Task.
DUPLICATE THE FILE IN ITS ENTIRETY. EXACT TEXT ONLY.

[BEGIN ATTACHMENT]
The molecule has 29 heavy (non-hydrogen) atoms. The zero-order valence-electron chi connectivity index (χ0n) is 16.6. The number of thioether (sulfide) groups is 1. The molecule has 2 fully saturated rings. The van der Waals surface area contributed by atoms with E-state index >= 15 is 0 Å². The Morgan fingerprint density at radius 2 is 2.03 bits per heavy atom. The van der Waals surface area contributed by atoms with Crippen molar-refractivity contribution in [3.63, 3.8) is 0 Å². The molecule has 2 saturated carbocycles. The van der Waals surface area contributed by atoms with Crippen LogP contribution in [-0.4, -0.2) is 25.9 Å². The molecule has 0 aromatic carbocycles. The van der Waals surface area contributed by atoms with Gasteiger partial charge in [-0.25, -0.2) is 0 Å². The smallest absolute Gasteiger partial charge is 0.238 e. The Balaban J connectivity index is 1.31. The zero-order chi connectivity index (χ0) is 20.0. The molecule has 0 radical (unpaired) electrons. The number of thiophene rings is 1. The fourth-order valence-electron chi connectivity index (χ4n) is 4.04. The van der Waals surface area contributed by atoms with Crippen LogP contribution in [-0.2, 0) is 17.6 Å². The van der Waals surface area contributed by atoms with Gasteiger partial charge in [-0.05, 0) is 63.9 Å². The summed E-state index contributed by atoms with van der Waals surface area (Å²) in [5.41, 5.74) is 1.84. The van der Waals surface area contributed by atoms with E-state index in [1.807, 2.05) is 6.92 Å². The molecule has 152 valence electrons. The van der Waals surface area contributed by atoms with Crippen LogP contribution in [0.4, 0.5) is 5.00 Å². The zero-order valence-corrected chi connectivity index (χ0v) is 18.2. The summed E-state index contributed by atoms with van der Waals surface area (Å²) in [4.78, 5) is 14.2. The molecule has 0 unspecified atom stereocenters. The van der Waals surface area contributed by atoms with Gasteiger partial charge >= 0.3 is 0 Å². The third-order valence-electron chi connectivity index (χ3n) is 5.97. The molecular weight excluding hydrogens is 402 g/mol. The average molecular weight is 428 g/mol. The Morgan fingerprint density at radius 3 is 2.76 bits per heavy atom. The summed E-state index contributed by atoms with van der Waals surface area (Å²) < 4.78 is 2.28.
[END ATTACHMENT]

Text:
The molecule has 29 heavy (non-hydrogen) atoms. The zero-order valence-electron chi connectivity index (χ0n) is 16.6. The number of thioether (sulfide) groups is 1. The molecule has 2 fully saturated rings. The van der Waals surface area contributed by atoms with E-state index >= 15 is 0 Å². The Morgan fingerprint density at radius 2 is 2.03 bits per heavy atom. The van der Waals surface area contributed by atoms with Crippen molar-refractivity contribution in [3.63, 3.8) is 0 Å². The molecule has 2 saturated carbocycles. The van der Waals surface area contributed by atoms with Crippen LogP contribution in [-0.4, -0.2) is 25.9 Å². The molecule has 0 aromatic carbocycles. The van der Waals surface area contributed by atoms with Gasteiger partial charge in [-0.25, -0.2) is 0 Å². The smallest absolute Gasteiger partial charge is 0.238 e. The Balaban J connectivity index is 1.31. The zero-order chi connectivity index (χ0) is 20.0. The molecule has 0 radical (unpaired) electrons. The number of thiophene rings is 1. The fourth-order valence-electron chi connectivity index (χ4n) is 4.04. The van der Waals surface area contributed by atoms with Crippen LogP contribution in [-0.2, 0) is 17.6 Å². The van der Waals surface area contributed by atoms with Gasteiger partial charge in [-0.05, 0) is 63.9 Å². The summed E-state index contributed by atoms with van der Waals surface area (Å²) in [5.41, 5.74) is 1.84. The van der Waals surface area contributed by atoms with E-state index in [1.807, 2.05) is 6.92 Å². The molecule has 152 valence electrons. The van der Waals surface area contributed by atoms with Crippen LogP contribution in [0.4, 0.5) is 5.00 Å². The zero-order valence-corrected chi connectivity index (χ0v) is 18.2. The summed E-state index contributed by atoms with van der Waals surface area (Å²) in [4.78, 5) is 14.2. The molecule has 0 unspecified atom stereocenters. The van der Waals surface area contributed by atoms with Gasteiger partial charge >= 0.3 is 0 Å². The third-order valence-electron chi connectivity index (χ3n) is 5.97. The molecular weight excluding hydrogens is 402 g/mol. The average molecular weight is 428 g/mol. The Morgan fingerprint density at radius 3 is 2.76 bits per heavy atom. The summed E-state index contributed by atoms with van der Waals surface area (Å²) < 4.78 is 2.28.